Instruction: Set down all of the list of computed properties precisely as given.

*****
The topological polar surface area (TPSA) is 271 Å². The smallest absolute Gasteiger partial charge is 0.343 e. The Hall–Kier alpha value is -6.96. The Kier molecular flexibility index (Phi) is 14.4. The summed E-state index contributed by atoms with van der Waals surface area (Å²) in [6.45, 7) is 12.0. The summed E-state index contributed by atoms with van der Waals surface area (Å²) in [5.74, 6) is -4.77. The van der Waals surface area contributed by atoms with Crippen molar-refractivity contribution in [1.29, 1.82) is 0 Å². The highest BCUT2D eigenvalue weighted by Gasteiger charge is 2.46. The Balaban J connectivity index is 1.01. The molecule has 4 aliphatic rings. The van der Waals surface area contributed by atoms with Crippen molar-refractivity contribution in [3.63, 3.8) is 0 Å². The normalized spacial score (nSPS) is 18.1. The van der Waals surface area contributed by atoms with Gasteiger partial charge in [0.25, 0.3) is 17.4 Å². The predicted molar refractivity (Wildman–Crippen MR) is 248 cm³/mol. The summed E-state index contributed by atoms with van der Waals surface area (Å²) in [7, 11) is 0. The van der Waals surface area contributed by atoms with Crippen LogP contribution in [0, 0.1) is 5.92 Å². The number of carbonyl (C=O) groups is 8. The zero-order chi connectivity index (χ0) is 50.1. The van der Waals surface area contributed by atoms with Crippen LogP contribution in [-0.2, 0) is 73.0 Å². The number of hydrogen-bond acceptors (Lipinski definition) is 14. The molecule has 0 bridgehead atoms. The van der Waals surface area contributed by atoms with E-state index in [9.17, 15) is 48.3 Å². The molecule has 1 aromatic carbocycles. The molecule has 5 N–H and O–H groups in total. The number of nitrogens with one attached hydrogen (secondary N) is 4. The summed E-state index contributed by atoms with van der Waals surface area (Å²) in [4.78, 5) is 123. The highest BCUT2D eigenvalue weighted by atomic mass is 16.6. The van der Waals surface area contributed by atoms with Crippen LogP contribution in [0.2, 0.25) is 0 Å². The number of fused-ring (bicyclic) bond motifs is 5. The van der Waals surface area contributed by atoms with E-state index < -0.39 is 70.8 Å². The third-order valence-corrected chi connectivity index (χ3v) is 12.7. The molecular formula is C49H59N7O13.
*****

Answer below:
The topological polar surface area (TPSA) is 271 Å². The smallest absolute Gasteiger partial charge is 0.343 e. The Hall–Kier alpha value is -6.96. The Kier molecular flexibility index (Phi) is 14.4. The summed E-state index contributed by atoms with van der Waals surface area (Å²) in [6.45, 7) is 12.0. The summed E-state index contributed by atoms with van der Waals surface area (Å²) in [5.74, 6) is -4.77. The van der Waals surface area contributed by atoms with Crippen molar-refractivity contribution in [1.29, 1.82) is 0 Å². The highest BCUT2D eigenvalue weighted by Gasteiger charge is 2.46. The Balaban J connectivity index is 1.01. The molecule has 4 aliphatic rings. The van der Waals surface area contributed by atoms with Crippen molar-refractivity contribution in [3.63, 3.8) is 0 Å². The normalized spacial score (nSPS) is 18.1. The van der Waals surface area contributed by atoms with Gasteiger partial charge in [0.25, 0.3) is 17.4 Å². The predicted molar refractivity (Wildman–Crippen MR) is 248 cm³/mol. The summed E-state index contributed by atoms with van der Waals surface area (Å²) in [7, 11) is 0. The van der Waals surface area contributed by atoms with Crippen LogP contribution in [0, 0.1) is 5.92 Å². The number of carbonyl (C=O) groups is 8. The zero-order chi connectivity index (χ0) is 50.1. The van der Waals surface area contributed by atoms with Crippen LogP contribution in [-0.2, 0) is 73.0 Å². The number of hydrogen-bond acceptors (Lipinski definition) is 14. The molecule has 0 bridgehead atoms. The van der Waals surface area contributed by atoms with E-state index in [9.17, 15) is 48.3 Å². The molecule has 1 aromatic carbocycles. The molecule has 5 N–H and O–H groups in total. The number of nitrogens with one attached hydrogen (secondary N) is 4. The summed E-state index contributed by atoms with van der Waals surface area (Å²) in [4.78, 5) is 123. The highest BCUT2D eigenvalue weighted by atomic mass is 16.6. The van der Waals surface area contributed by atoms with Crippen LogP contribution in [0.2, 0.25) is 0 Å². The number of fused-ring (bicyclic) bond motifs is 5. The van der Waals surface area contributed by atoms with E-state index < -0.39 is 70.8 Å². The third-order valence-corrected chi connectivity index (χ3v) is 12.7. The molecular formula is C49H59N7O13.